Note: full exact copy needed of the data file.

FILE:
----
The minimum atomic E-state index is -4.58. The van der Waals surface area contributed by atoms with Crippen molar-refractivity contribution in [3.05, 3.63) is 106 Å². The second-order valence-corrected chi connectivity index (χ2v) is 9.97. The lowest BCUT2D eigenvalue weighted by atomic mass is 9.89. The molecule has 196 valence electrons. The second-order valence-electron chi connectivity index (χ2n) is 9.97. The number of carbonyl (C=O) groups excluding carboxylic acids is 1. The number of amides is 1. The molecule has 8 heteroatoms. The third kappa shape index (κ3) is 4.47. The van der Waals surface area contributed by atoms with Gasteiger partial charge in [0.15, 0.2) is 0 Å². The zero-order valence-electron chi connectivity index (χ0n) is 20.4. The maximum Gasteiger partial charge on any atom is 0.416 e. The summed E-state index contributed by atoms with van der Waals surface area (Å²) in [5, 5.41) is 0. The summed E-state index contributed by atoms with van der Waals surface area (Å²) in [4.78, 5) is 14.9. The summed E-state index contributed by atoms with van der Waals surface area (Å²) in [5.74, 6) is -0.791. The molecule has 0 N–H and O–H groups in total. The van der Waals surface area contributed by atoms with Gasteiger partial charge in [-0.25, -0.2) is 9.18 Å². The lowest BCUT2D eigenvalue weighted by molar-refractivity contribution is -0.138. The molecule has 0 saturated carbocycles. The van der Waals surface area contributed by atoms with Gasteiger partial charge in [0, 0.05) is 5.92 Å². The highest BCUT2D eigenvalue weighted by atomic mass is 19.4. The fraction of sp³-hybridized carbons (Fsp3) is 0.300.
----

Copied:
The minimum atomic E-state index is -4.58. The van der Waals surface area contributed by atoms with Crippen molar-refractivity contribution in [3.05, 3.63) is 106 Å². The second-order valence-corrected chi connectivity index (χ2v) is 9.97. The lowest BCUT2D eigenvalue weighted by atomic mass is 9.89. The molecule has 196 valence electrons. The second-order valence-electron chi connectivity index (χ2n) is 9.97. The number of carbonyl (C=O) groups excluding carboxylic acids is 1. The number of amides is 1. The molecule has 8 heteroatoms. The third kappa shape index (κ3) is 4.47. The van der Waals surface area contributed by atoms with Gasteiger partial charge in [0.15, 0.2) is 0 Å². The zero-order valence-electron chi connectivity index (χ0n) is 20.4. The maximum Gasteiger partial charge on any atom is 0.416 e. The summed E-state index contributed by atoms with van der Waals surface area (Å²) in [5, 5.41) is 0. The summed E-state index contributed by atoms with van der Waals surface area (Å²) in [4.78, 5) is 14.9. The summed E-state index contributed by atoms with van der Waals surface area (Å²) in [5.74, 6) is -0.791. The molecule has 0 N–H and O–H groups in total. The van der Waals surface area contributed by atoms with Gasteiger partial charge in [-0.25, -0.2) is 9.18 Å². The lowest BCUT2D eigenvalue weighted by molar-refractivity contribution is -0.138. The molecule has 0 saturated carbocycles. The van der Waals surface area contributed by atoms with Gasteiger partial charge in [0, 0.05) is 5.92 Å². The highest BCUT2D eigenvalue weighted by atomic mass is 19.4. The fraction of sp³-hybridized carbons (Fsp3) is 0.300.